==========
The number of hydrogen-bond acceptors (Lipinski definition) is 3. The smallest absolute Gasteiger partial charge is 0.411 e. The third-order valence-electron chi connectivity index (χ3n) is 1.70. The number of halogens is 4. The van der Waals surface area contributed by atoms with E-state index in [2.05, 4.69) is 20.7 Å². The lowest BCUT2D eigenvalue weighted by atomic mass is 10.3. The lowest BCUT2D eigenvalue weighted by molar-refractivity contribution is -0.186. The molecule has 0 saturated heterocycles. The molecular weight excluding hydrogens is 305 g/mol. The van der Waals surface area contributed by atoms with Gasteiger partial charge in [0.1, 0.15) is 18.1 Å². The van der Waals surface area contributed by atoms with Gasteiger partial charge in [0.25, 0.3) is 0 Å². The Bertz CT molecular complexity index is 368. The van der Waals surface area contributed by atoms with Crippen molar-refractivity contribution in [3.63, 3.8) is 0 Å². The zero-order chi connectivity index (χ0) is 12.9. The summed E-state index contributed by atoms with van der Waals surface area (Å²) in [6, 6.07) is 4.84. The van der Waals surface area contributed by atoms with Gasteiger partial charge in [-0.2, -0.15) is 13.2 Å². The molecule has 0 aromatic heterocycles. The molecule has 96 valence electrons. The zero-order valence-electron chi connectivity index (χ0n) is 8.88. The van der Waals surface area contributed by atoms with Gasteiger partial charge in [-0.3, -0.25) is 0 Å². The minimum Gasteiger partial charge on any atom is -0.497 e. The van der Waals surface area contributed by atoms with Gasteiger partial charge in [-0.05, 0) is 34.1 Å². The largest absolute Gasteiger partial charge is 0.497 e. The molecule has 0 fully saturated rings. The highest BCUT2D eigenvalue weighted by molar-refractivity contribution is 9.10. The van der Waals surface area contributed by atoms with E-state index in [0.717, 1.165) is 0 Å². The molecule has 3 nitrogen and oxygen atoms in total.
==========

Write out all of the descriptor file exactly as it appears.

The number of hydrogen-bond acceptors (Lipinski definition) is 3. The smallest absolute Gasteiger partial charge is 0.411 e. The third-order valence-electron chi connectivity index (χ3n) is 1.70. The number of halogens is 4. The van der Waals surface area contributed by atoms with E-state index in [2.05, 4.69) is 20.7 Å². The lowest BCUT2D eigenvalue weighted by atomic mass is 10.3. The lowest BCUT2D eigenvalue weighted by molar-refractivity contribution is -0.186. The molecule has 0 saturated heterocycles. The molecular weight excluding hydrogens is 305 g/mol. The van der Waals surface area contributed by atoms with Gasteiger partial charge in [0.1, 0.15) is 18.1 Å². The van der Waals surface area contributed by atoms with Gasteiger partial charge in [0.25, 0.3) is 0 Å². The Bertz CT molecular complexity index is 368. The van der Waals surface area contributed by atoms with Crippen molar-refractivity contribution in [3.63, 3.8) is 0 Å². The zero-order chi connectivity index (χ0) is 12.9. The summed E-state index contributed by atoms with van der Waals surface area (Å²) in [6, 6.07) is 4.84. The van der Waals surface area contributed by atoms with Gasteiger partial charge in [-0.2, -0.15) is 13.2 Å². The molecule has 0 aromatic heterocycles. The molecule has 96 valence electrons. The zero-order valence-electron chi connectivity index (χ0n) is 8.88. The van der Waals surface area contributed by atoms with Gasteiger partial charge in [-0.3, -0.25) is 0 Å². The minimum Gasteiger partial charge on any atom is -0.497 e. The van der Waals surface area contributed by atoms with Gasteiger partial charge in [-0.05, 0) is 34.1 Å². The largest absolute Gasteiger partial charge is 0.497 e. The molecule has 0 fully saturated rings. The highest BCUT2D eigenvalue weighted by molar-refractivity contribution is 9.10. The van der Waals surface area contributed by atoms with E-state index in [0.717, 1.165) is 0 Å². The molecule has 3 nitrogen and oxygen atoms in total.